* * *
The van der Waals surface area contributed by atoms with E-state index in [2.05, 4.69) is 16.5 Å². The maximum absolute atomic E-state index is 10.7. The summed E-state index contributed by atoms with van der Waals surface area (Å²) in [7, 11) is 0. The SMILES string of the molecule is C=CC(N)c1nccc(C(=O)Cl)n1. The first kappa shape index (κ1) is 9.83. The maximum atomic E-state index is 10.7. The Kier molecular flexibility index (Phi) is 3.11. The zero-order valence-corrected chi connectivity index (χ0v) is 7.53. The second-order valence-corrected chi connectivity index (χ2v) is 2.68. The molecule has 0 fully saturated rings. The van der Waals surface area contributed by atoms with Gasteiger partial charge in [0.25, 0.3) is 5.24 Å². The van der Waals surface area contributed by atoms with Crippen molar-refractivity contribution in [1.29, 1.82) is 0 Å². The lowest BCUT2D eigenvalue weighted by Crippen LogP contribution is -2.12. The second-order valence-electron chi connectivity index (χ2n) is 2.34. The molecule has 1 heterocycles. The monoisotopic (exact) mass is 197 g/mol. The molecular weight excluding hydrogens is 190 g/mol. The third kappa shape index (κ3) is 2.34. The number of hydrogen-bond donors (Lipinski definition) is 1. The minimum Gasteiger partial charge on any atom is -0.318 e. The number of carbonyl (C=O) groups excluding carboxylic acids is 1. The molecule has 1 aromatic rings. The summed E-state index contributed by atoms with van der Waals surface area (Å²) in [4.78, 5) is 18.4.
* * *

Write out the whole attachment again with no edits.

The van der Waals surface area contributed by atoms with E-state index in [2.05, 4.69) is 16.5 Å². The maximum absolute atomic E-state index is 10.7. The summed E-state index contributed by atoms with van der Waals surface area (Å²) in [7, 11) is 0. The SMILES string of the molecule is C=CC(N)c1nccc(C(=O)Cl)n1. The first kappa shape index (κ1) is 9.83. The maximum atomic E-state index is 10.7. The Kier molecular flexibility index (Phi) is 3.11. The zero-order valence-corrected chi connectivity index (χ0v) is 7.53. The second-order valence-corrected chi connectivity index (χ2v) is 2.68. The molecule has 0 fully saturated rings. The van der Waals surface area contributed by atoms with Gasteiger partial charge in [0.25, 0.3) is 5.24 Å². The van der Waals surface area contributed by atoms with Crippen molar-refractivity contribution in [1.29, 1.82) is 0 Å². The lowest BCUT2D eigenvalue weighted by Crippen LogP contribution is -2.12. The second-order valence-electron chi connectivity index (χ2n) is 2.34. The molecule has 1 heterocycles. The monoisotopic (exact) mass is 197 g/mol. The molecular weight excluding hydrogens is 190 g/mol. The third kappa shape index (κ3) is 2.34. The number of hydrogen-bond donors (Lipinski definition) is 1. The minimum Gasteiger partial charge on any atom is -0.318 e. The number of carbonyl (C=O) groups excluding carboxylic acids is 1. The molecule has 1 aromatic rings. The summed E-state index contributed by atoms with van der Waals surface area (Å²) in [4.78, 5) is 18.4.